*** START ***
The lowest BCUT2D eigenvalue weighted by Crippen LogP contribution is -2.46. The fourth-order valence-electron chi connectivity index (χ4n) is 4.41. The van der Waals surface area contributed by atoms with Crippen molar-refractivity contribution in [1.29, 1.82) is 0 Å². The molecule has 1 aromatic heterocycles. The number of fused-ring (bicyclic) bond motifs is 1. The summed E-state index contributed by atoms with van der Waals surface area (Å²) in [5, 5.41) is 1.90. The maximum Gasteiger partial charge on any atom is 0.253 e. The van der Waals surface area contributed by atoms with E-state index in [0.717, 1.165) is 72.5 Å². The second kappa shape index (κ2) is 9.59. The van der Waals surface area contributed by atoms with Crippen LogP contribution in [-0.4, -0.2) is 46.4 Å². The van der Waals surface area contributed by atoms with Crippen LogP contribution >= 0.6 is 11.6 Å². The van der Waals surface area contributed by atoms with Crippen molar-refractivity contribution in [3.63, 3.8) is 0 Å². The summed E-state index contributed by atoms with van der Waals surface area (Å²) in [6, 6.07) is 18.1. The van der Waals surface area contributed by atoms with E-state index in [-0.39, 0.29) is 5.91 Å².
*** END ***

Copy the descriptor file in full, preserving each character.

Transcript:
The lowest BCUT2D eigenvalue weighted by Crippen LogP contribution is -2.46. The fourth-order valence-electron chi connectivity index (χ4n) is 4.41. The van der Waals surface area contributed by atoms with Crippen molar-refractivity contribution in [1.29, 1.82) is 0 Å². The molecule has 1 aromatic heterocycles. The number of fused-ring (bicyclic) bond motifs is 1. The summed E-state index contributed by atoms with van der Waals surface area (Å²) in [5, 5.41) is 1.90. The maximum Gasteiger partial charge on any atom is 0.253 e. The van der Waals surface area contributed by atoms with E-state index in [0.717, 1.165) is 72.5 Å². The second kappa shape index (κ2) is 9.59. The van der Waals surface area contributed by atoms with Crippen LogP contribution in [-0.4, -0.2) is 46.4 Å². The van der Waals surface area contributed by atoms with Crippen LogP contribution >= 0.6 is 11.6 Å². The van der Waals surface area contributed by atoms with Crippen molar-refractivity contribution in [3.63, 3.8) is 0 Å². The summed E-state index contributed by atoms with van der Waals surface area (Å²) in [6, 6.07) is 18.1. The van der Waals surface area contributed by atoms with E-state index in [-0.39, 0.29) is 5.91 Å².